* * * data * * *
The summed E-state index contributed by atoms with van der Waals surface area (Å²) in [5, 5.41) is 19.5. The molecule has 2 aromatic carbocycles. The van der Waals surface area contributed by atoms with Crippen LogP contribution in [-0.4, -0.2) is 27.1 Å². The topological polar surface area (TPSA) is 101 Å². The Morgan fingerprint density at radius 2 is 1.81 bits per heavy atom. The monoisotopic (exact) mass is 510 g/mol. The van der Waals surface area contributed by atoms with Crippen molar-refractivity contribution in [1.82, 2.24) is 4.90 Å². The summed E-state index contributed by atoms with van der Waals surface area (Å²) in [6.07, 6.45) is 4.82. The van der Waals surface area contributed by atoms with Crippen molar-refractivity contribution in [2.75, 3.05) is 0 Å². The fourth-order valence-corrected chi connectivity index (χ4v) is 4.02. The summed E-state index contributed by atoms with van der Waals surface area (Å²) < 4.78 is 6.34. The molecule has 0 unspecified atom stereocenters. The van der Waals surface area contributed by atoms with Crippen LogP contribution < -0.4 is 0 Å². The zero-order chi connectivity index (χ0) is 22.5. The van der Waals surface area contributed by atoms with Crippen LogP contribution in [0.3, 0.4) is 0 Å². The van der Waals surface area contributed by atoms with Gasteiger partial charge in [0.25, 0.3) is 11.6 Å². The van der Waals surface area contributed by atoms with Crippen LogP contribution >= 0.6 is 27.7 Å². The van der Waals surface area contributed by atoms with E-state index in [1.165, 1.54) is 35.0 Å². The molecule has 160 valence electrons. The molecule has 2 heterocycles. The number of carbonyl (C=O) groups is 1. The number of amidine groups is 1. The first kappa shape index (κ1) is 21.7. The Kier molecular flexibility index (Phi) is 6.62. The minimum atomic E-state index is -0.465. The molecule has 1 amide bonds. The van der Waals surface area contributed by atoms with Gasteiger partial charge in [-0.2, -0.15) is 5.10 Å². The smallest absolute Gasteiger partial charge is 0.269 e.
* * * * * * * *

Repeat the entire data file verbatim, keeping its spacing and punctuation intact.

The summed E-state index contributed by atoms with van der Waals surface area (Å²) in [5, 5.41) is 19.5. The molecule has 2 aromatic carbocycles. The van der Waals surface area contributed by atoms with Crippen LogP contribution in [-0.4, -0.2) is 27.1 Å². The topological polar surface area (TPSA) is 101 Å². The Morgan fingerprint density at radius 2 is 1.81 bits per heavy atom. The monoisotopic (exact) mass is 510 g/mol. The van der Waals surface area contributed by atoms with Crippen molar-refractivity contribution in [1.82, 2.24) is 4.90 Å². The summed E-state index contributed by atoms with van der Waals surface area (Å²) in [6.07, 6.45) is 4.82. The van der Waals surface area contributed by atoms with Crippen molar-refractivity contribution in [2.75, 3.05) is 0 Å². The fourth-order valence-corrected chi connectivity index (χ4v) is 4.02. The summed E-state index contributed by atoms with van der Waals surface area (Å²) < 4.78 is 6.34. The molecule has 0 unspecified atom stereocenters. The van der Waals surface area contributed by atoms with Crippen LogP contribution < -0.4 is 0 Å². The zero-order chi connectivity index (χ0) is 22.5. The van der Waals surface area contributed by atoms with Crippen LogP contribution in [0.3, 0.4) is 0 Å². The van der Waals surface area contributed by atoms with Gasteiger partial charge in [0.25, 0.3) is 11.6 Å². The van der Waals surface area contributed by atoms with Crippen LogP contribution >= 0.6 is 27.7 Å². The van der Waals surface area contributed by atoms with E-state index in [1.165, 1.54) is 35.0 Å². The molecule has 160 valence electrons. The molecule has 2 heterocycles. The number of carbonyl (C=O) groups is 1. The number of amidine groups is 1. The first kappa shape index (κ1) is 21.7. The Kier molecular flexibility index (Phi) is 6.62. The minimum atomic E-state index is -0.465. The molecule has 1 amide bonds. The van der Waals surface area contributed by atoms with Gasteiger partial charge in [-0.2, -0.15) is 5.10 Å². The smallest absolute Gasteiger partial charge is 0.269 e.